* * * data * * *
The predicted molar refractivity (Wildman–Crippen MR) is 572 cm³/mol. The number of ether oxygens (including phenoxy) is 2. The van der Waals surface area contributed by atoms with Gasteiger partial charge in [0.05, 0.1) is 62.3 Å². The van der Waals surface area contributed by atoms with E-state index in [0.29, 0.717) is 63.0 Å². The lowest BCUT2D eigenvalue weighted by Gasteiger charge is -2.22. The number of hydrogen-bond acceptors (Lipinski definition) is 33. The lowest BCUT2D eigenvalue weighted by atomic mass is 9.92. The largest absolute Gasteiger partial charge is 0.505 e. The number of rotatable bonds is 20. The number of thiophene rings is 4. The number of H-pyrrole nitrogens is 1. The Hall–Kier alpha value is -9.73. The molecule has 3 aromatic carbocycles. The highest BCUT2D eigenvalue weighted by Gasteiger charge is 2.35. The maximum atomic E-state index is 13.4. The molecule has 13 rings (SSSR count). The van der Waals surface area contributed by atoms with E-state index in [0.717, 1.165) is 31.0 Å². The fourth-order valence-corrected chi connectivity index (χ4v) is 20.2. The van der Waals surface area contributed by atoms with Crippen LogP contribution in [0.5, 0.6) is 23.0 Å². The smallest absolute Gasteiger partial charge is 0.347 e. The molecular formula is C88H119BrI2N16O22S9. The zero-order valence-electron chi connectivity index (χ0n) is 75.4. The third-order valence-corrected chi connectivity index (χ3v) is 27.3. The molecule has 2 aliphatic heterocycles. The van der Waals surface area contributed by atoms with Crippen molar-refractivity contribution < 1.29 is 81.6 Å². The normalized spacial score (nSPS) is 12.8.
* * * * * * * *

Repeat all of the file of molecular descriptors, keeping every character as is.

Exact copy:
The predicted molar refractivity (Wildman–Crippen MR) is 572 cm³/mol. The number of ether oxygens (including phenoxy) is 2. The van der Waals surface area contributed by atoms with Gasteiger partial charge in [0.05, 0.1) is 62.3 Å². The van der Waals surface area contributed by atoms with E-state index in [0.29, 0.717) is 63.0 Å². The lowest BCUT2D eigenvalue weighted by Gasteiger charge is -2.22. The number of hydrogen-bond acceptors (Lipinski definition) is 33. The lowest BCUT2D eigenvalue weighted by atomic mass is 9.92. The largest absolute Gasteiger partial charge is 0.505 e. The number of rotatable bonds is 20. The number of thiophene rings is 4. The number of H-pyrrole nitrogens is 1. The Hall–Kier alpha value is -9.73. The molecule has 3 aromatic carbocycles. The highest BCUT2D eigenvalue weighted by Gasteiger charge is 2.35. The maximum atomic E-state index is 13.4. The molecule has 13 rings (SSSR count). The van der Waals surface area contributed by atoms with E-state index in [0.717, 1.165) is 31.0 Å². The fourth-order valence-corrected chi connectivity index (χ4v) is 20.2. The van der Waals surface area contributed by atoms with Crippen LogP contribution in [0.5, 0.6) is 23.0 Å². The smallest absolute Gasteiger partial charge is 0.347 e. The molecular formula is C88H119BrI2N16O22S9. The zero-order valence-electron chi connectivity index (χ0n) is 75.4. The third-order valence-corrected chi connectivity index (χ3v) is 27.3. The molecule has 2 aliphatic heterocycles. The van der Waals surface area contributed by atoms with Crippen molar-refractivity contribution < 1.29 is 81.6 Å². The normalized spacial score (nSPS) is 12.8.